Meniscal ossicles are uncommon, often incidental, findings on radiography and cross-sectional imaging of the knee.
Reported to have a prevalence of 0.15% in the general population 2.
- may be an incidental finding
- may present with intermittent pain
- joint locking is atypical, compared with intra-articular loose bodies
The etiology of a meniscal ossicle has not been definitively established, and congenital, traumatic, and degenerative origins have been suggested. Its association with the posterior horn of the medial meniscus may favour a traumatic origin 1.
It consists of cancellous bone with a cartilage interface. There is no fibroblast proliferation or neovascularization 3.
Plain radiography / CT
- more often in the posterior horn of the medial meniscus
- should have smooth margins, as opposed to a fracture fragment, and no donor site from the femur or tibia
The ossicle should follow bone marrow signal on all sequences:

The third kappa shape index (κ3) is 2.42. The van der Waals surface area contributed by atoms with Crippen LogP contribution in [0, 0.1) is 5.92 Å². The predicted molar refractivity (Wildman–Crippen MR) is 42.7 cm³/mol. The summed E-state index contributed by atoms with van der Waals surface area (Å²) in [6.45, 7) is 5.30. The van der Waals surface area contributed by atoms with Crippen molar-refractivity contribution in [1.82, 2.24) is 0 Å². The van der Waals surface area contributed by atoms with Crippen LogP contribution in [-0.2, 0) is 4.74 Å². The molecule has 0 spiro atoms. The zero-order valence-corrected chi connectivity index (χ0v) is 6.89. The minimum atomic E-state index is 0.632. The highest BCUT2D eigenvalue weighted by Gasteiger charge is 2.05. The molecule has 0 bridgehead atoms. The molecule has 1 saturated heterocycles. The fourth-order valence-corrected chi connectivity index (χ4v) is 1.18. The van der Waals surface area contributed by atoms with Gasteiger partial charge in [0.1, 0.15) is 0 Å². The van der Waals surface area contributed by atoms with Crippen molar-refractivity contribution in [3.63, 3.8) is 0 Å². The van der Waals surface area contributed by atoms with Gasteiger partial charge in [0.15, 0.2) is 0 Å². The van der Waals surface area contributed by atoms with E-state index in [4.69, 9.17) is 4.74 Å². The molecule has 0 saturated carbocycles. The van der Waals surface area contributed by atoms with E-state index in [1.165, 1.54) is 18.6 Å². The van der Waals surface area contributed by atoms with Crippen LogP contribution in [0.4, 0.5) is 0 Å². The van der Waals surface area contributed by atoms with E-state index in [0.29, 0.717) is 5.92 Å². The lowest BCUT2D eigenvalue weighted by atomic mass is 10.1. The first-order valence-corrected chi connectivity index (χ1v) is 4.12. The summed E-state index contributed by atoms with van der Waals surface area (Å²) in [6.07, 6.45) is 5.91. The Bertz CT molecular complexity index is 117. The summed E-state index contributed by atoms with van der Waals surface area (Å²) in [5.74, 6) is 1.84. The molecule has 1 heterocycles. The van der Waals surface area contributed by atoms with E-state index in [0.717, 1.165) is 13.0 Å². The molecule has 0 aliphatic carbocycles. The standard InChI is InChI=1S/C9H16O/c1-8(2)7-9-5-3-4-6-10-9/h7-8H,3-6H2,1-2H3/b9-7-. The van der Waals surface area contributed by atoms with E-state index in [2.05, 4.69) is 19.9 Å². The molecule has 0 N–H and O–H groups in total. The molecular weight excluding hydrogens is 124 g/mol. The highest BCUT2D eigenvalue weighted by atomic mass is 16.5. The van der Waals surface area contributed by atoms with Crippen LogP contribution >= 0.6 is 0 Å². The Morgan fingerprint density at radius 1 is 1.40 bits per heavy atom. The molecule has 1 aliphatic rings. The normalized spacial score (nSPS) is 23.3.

- T1: hyperintense
- T2FS/STIR: hypointense
Treatment and prognosis
If symptomatic, conservative noninterventional therapy is tried first. If this fails, arthroscopic resection can be considered. Interventional therapy may also be considered if the ossicle is associated with other meniscal pathology.
- 1. Mohankumar R, Palisch A, Khan W et-al. Meniscal ossicle: posttraumatic origin and association with posterior meniscal root tears. AJR Am J Roentgenol. 2014;203 (5): 1040-6. doi:10.2214/AJR.13.11821 - Pubmed citation
- 2. Schnarkowski P, Tirman PF, Fuchigami KD et-al. Meniscal ossicle: radiographic and MR imaging findings. Radiology. 1995;196 (1): 47-50. doi:10.1148/radiology.196.1.7784586 - Pubmed citation
- 3. Ohishi T, Suzuki D, Yamamoto K et-al. Meniscal pullout repair following meniscal ossicle resection: a case report. Knee. 2013;20 (1): 52-7. doi:10.1016/j.knee.2012.06.006 - Pubmed citation